This story is taken from the sutra The Pile of Jewels: Once in the kingdom of Magadha, there was a clever magician called “Bhadra" and his fame spread far and wide. “If I could fool the Lord Buddha with my magic, I would be the most famous magician of this world:” Thinking this, he went to see the lord with the intention to deceive him. Arriving in the district where the Buddha resided at that time, Bhadra sent him and his retinue a luncheon invitation for the next day, and the Lord Buddha accepted. The morrow arrived, and Bhadra conjured a beautiful house decorated with flower garlands, with a throne and tables displaying many delicious foods. The people living nearby were amazed to see such things. Bhadra reasoned that this enterprise was a good test of the Buddha’s omniscience because, if omniscient, the Buddha would naturally avoid coming to lunch for fear of looking foolish and subjecting himself to ridicule. But at noon that day the lord with his retinue of five hundred monks arrived for lunch. Bhadra ushered them in and begged them to sit down. Then he served them his illusory food and drink, and the Lord Buddha blessed the offerings as if they were real and began to eat. Bhadra decided at that moment to dismantle the illusion of his magic and expose the Buddha as a fool, but however hard he tried, he could not dissolve the illusion. The Lord Buddha enjoyed the lunch with his retinue and, having finished the feast, he recited a dedication prayer:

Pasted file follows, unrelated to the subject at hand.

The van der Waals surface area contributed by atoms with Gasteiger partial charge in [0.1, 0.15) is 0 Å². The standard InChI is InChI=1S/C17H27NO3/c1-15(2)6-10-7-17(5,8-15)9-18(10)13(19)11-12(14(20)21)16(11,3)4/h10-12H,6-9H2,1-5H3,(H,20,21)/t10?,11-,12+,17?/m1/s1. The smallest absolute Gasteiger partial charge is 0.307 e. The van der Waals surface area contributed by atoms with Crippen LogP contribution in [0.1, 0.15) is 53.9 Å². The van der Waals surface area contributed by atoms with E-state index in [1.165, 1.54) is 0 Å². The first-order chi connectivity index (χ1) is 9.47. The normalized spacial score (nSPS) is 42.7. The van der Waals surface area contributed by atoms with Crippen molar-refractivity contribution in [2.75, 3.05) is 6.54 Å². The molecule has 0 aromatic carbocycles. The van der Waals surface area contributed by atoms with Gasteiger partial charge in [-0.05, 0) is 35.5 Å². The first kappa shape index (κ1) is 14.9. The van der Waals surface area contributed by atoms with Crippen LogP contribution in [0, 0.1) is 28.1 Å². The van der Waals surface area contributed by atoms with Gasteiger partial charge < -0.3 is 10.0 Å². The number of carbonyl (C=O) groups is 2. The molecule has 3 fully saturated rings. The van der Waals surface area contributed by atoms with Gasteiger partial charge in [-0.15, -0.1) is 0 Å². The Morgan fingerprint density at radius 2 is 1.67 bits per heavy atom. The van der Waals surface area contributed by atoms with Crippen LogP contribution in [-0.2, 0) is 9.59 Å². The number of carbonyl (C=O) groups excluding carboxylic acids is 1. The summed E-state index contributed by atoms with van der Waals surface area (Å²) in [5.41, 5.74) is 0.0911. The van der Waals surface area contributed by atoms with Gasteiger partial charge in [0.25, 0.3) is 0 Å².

Both the giver and the recipient,
As also the gift, are unknowable;
Through the sameness of those three,
May Bhadra attain perfection.
This fine dedication prayer means that the three—giver, receiver, and gift (Bhadra, the Lord Buddha, and the lunch)—should not be reified as separate entities or imaged as individual objects. These three are the same in being unknowable, and by this recognition—that in deepest reality no one thing is necessarily more real than another—the accumulation of virtue and primal awareness can be completed for the magician Bhadra, despite the fact that his intention was deluded and the luncheon was magically produced. In deepest reality, there is not the slightest difference between a “magical” luncheon and a “real” one. Due to the inadequacy of the blessing power of his mantra, Bhadra was unable to dissolve the appearance of his magical illusion, while the superior power of the Buddhist real blessing gave what would otherwise be a magical illusion the same perceptual continuity as the conventionally real. But the specifics of the magical illusion created as “illusion” by Bhadra and made “real” by the Buddha are identical. The appearances of the waking state do not actually differ even a whit from the appearances of the dream state, and if we recognize dream as dream, then release from suffering is instantaneous.